An increasing complexity seems to characterize the scenario of the European drug problem.
Every attendant of the FENS today spent some of his time to greet and share the contact with the most relevant colleagues found during this conference. One of the most important and interesting aspects of these events is indeed the possibility of creating networks of contacts, collaborations and nonetheless friendship within this big and active community. The next appointment of this huge event will be in two years in Copenhagen thus… “Arrivederci” in Copenhagen!
3 – Lisa Holt, University of Cambridge, United Kingdom
The fourth day of the FENS has been characterized by the controversial absence of Yoshiki Sasai, whose participation to the conference was in the schedule but it was very recently cancelled. It seemed to me that, as the proverbial elephant in the room, all of the attendants knew about it but few commented. Although no official communications were given, it would be easy to guess that her absence might be connected to the recent retraction of her paper by Nature.
The third day of the FENS Forum opens with one negative note, the knowledge that the conference already reached his half-life. Most of the participant already visited at least once all of the stands of the guested companies, therefore the main focused returned to be aimed to the presentations and the new posters.
3 – Daniela Pietrobon, University of Padova, Italy
Sunday. Second day of the FENS. When the poster session started. It will gather almost 4,000 posters until the end of the congress. And here is my personal top three of this day.
3 – Alessandro Usiello, University of Naples, Italy
The opening of the 9th session of the FENS came with an unexpected surprise. After the organizer committee, represented by Marina Bentivoglio, made the mandatory honors, the ceremony continued with the “Fanfara del 1° commando areonautica”. Their participation enriched this first day of conference with beautiful music, ranging from the masterpieces of Puccini, Verdi, Modugno and Morricone, a participation that resulted in being just as much unexpected as appreciated.
Our brain could resemble a circuit: 80 billion neurons and perhaps a hundred trillion synapses are interconnected within a complex organ. One of the greatest challenges facing 21st century science is brain whole structures and functions disclosure. While emerging technology are spreading in every field, Europe suggested to associate neurobiological studies to technological knowledge and future improvements.
In this brief review I summarize some major findings demonstrating the specific anatomical and functional features of the brain of synaesthetes. There are several main findings of this research: (1) Brain areas, which are involved in controlling synaesthesia are anatomically different. (2) These brain areas are also differently activated during synaesthetic experiences. (3) There are not only anatomical and functional differences in those brain areas specifically involved.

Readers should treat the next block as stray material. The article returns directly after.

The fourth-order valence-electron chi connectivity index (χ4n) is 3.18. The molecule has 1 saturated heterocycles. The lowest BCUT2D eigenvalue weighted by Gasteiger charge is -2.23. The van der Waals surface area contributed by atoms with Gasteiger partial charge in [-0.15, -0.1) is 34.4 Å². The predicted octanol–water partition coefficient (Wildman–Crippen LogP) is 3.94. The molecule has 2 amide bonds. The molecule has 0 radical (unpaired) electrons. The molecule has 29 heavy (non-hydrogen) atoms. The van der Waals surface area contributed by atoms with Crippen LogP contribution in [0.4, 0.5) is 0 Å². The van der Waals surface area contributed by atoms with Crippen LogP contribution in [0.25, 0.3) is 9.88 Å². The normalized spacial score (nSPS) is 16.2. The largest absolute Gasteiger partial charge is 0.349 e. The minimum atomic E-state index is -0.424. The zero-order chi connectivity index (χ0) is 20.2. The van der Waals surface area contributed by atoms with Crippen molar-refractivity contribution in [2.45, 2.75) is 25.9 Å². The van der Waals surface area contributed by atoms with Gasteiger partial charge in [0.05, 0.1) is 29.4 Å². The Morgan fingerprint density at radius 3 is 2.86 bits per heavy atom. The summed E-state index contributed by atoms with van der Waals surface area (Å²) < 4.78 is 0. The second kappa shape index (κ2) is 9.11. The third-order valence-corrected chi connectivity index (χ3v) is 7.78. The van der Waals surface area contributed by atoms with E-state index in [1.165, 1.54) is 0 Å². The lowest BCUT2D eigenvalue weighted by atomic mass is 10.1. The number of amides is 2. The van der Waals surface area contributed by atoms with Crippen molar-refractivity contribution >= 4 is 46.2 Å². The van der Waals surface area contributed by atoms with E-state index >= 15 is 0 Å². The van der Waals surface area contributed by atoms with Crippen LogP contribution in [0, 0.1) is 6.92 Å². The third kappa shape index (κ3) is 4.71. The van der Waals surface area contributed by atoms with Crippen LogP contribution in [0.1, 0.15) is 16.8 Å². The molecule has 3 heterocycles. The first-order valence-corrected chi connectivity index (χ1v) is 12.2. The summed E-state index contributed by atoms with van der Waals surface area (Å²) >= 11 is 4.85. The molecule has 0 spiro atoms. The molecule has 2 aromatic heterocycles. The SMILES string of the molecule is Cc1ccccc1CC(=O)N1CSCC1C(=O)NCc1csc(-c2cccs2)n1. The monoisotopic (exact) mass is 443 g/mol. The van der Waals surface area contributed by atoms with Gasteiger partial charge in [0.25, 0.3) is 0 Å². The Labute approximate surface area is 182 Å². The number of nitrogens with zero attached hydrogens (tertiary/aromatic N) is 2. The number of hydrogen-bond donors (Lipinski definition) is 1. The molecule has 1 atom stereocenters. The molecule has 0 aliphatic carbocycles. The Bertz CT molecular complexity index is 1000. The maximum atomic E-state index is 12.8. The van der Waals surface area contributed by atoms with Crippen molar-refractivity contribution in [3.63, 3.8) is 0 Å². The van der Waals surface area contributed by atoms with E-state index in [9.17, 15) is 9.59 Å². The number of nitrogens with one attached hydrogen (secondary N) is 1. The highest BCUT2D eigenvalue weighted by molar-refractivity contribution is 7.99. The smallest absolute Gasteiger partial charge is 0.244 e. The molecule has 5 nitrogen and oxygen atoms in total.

Women and men are different. This sentence can be considered trivial in scientific terms, since differences between females and males are the core point of sexual reproduction as a highly successful system fixed by natural selection during the evolution of many animals and plants, humans included.
The brain is probably the most complex structure in the known universe, complex enough to coordinate movements, gather and organize lots of sensorial data, perform abstract reasoning and develop new ideas. Understanding the mechanisms underlying brain function is therefore one of the biggest challenges of contemporary science. A deeper comprehension of the brain is not only a central issue for pure science but would have an enormous impact for the whole society.
Who said that research does not pay? That this is not the case is demonstrated by the Human Genome Project, launched by the U.S. in 1999 at a cost of slightly less than $ 4 billion in 10 years but that, to date, has yielded $ 796 billions in business activities and has created 310,000 new jobs.
Cannabinoid Drugs and Medical Cannabis
On 2 May, the Regional Council of Tuscany approved by majority vote a law that will make it easier for residents to use cannabinoid drugs as opioid adjuvants in pain therapy and palliative treatment of chronic debilitating conditions (AIDS, anorexia, cachexia, etc.) . To this end, hospitals and local health authorities will ensure the import of cannabinoid drugs, which will be administered under the supervision and at the expense of the regional health system.